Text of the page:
The company is already testing Fusion Hybrid self-driving prototypes.
Last month it was announced Ford is planning to launch a fully-autonomous vehicle by 2021, as a part of a car-sharing program. Now it turns out the Blue Oval wants to expand its self-driving services with the market launch of a driverless car for private consumers by 2025.
TheDetroitBureau reports Ford wants to take the driver out of the picture entirely and plans to start selling vehicles with what the Society of Automotive Engineers (SAE) classifies as a Level 4 autonomous technology. In other words, these cars won’t need a steering wheel or pedals because humans will never have to take over control.
“We believe the next decade will be defined by the development of autonomous vehicles,” Ford CEO Mark Fields summarized at a conference looking at future trends, sponsored by the automaker.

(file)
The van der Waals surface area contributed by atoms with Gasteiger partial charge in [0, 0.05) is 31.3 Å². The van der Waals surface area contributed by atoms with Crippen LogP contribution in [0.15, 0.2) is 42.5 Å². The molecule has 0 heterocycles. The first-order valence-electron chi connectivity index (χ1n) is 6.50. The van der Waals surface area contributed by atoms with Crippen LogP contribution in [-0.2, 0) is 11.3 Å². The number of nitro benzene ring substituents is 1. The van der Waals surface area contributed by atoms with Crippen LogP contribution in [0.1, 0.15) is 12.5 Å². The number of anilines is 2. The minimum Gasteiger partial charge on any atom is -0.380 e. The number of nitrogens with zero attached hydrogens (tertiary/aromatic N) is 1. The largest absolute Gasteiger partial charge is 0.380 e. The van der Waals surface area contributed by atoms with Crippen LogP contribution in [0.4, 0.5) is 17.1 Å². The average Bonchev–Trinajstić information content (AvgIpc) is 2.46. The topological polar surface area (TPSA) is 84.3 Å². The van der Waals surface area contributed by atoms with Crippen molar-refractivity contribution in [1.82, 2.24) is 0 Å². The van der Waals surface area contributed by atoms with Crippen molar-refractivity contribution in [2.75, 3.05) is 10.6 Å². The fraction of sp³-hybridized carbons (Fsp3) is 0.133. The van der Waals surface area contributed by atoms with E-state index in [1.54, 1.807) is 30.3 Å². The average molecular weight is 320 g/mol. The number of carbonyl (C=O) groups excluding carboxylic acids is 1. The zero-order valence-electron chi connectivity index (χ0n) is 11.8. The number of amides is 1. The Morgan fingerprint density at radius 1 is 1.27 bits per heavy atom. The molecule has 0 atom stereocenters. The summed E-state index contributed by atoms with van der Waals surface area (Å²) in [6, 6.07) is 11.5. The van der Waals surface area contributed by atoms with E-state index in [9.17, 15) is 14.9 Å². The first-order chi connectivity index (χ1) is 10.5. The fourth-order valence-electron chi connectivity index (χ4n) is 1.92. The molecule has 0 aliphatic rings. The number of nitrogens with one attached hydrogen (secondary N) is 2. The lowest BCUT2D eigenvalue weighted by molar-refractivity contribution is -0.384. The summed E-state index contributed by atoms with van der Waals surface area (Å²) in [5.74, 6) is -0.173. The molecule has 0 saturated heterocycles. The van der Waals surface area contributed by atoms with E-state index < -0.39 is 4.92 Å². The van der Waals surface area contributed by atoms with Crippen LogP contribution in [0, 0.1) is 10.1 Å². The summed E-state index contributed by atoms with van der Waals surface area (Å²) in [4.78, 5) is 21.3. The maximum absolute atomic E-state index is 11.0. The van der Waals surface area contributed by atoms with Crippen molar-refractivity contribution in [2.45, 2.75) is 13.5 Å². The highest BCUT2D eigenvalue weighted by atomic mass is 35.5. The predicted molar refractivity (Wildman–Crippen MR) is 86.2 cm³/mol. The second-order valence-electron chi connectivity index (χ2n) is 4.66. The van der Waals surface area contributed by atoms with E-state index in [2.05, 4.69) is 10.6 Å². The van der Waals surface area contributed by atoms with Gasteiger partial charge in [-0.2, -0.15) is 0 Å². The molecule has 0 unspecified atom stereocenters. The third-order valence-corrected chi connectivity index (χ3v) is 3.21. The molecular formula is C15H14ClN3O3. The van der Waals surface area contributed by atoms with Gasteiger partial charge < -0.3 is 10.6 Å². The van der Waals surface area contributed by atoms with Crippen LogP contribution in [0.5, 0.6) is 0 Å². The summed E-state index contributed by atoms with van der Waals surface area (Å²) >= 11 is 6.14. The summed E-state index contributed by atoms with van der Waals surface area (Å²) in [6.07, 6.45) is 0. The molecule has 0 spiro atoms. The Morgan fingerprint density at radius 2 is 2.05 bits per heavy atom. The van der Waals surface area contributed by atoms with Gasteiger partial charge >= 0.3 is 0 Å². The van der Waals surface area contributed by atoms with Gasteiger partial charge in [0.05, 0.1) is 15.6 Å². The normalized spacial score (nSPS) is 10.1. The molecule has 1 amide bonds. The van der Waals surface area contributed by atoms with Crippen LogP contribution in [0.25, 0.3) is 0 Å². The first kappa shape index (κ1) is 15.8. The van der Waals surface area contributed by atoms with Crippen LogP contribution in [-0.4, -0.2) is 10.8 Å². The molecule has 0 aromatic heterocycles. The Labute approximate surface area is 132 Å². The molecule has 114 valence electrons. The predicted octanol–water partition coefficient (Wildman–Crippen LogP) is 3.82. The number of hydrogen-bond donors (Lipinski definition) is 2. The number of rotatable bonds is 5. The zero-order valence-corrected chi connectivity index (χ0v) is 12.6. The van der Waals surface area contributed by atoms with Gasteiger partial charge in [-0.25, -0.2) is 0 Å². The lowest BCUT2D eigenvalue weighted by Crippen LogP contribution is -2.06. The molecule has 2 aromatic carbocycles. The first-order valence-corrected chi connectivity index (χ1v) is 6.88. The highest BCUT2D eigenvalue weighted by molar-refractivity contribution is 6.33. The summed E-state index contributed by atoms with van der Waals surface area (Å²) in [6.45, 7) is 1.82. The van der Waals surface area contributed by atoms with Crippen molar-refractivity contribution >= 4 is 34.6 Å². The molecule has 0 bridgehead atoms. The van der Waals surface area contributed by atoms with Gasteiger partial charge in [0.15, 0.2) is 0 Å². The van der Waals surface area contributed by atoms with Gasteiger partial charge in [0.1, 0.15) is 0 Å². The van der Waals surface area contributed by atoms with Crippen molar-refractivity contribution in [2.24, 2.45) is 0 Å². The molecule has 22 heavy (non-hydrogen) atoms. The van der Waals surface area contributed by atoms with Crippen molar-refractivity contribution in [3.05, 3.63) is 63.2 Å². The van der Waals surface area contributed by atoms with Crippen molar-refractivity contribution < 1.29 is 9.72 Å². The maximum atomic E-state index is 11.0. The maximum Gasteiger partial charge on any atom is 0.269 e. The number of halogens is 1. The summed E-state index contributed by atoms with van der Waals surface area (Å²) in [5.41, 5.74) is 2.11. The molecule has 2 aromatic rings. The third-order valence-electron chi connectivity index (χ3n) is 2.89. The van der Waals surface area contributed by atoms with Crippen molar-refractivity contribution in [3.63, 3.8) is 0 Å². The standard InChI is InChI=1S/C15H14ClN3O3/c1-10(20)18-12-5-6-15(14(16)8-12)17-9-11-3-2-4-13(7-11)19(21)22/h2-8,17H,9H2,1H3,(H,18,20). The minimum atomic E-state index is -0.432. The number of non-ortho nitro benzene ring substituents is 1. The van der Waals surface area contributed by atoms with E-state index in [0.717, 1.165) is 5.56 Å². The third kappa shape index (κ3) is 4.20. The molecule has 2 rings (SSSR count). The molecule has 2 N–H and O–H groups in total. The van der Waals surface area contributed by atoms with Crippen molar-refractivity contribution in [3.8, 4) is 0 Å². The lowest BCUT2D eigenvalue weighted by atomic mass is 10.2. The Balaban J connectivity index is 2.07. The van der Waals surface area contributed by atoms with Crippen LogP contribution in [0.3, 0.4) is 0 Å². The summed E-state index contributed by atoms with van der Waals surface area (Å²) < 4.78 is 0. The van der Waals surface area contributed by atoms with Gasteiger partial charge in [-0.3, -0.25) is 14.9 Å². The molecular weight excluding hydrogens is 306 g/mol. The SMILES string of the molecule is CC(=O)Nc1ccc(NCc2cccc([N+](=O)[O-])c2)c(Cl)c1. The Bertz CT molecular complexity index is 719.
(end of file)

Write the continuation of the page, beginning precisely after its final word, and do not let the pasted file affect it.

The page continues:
He also added the cost of driverless systems will drop with time, just like with smartphones, and this will make them affordable. Ford is “dedicated to put autonomous vehicles on the road for millions of people, not just those who can afford a luxury vehicle,” Fields explained.
During the conference, Fields outlined the main challenges that companies like Ford will face during the development process of autonomous vehicles. In addition to the technology itself, he also pointed to regulatory issues, economic issues, and public acceptance.
Ford is already testing autonomous Fusion prototypes in the United States, and plans to triple its test fleet of cars by the end of the year, and then triple it once again next year. The company has also started testing an autonomous research vehicle at night without headlights turned on in attempt to prove the car's LiDAR sensors and virtual driver software is “robust enough to steer flawlessly around winding roads” without the use of cameras.
Note: Ford Fusion Hybrid autonomous research vehicle pictured.
Source: Ford via TheDetroitBureau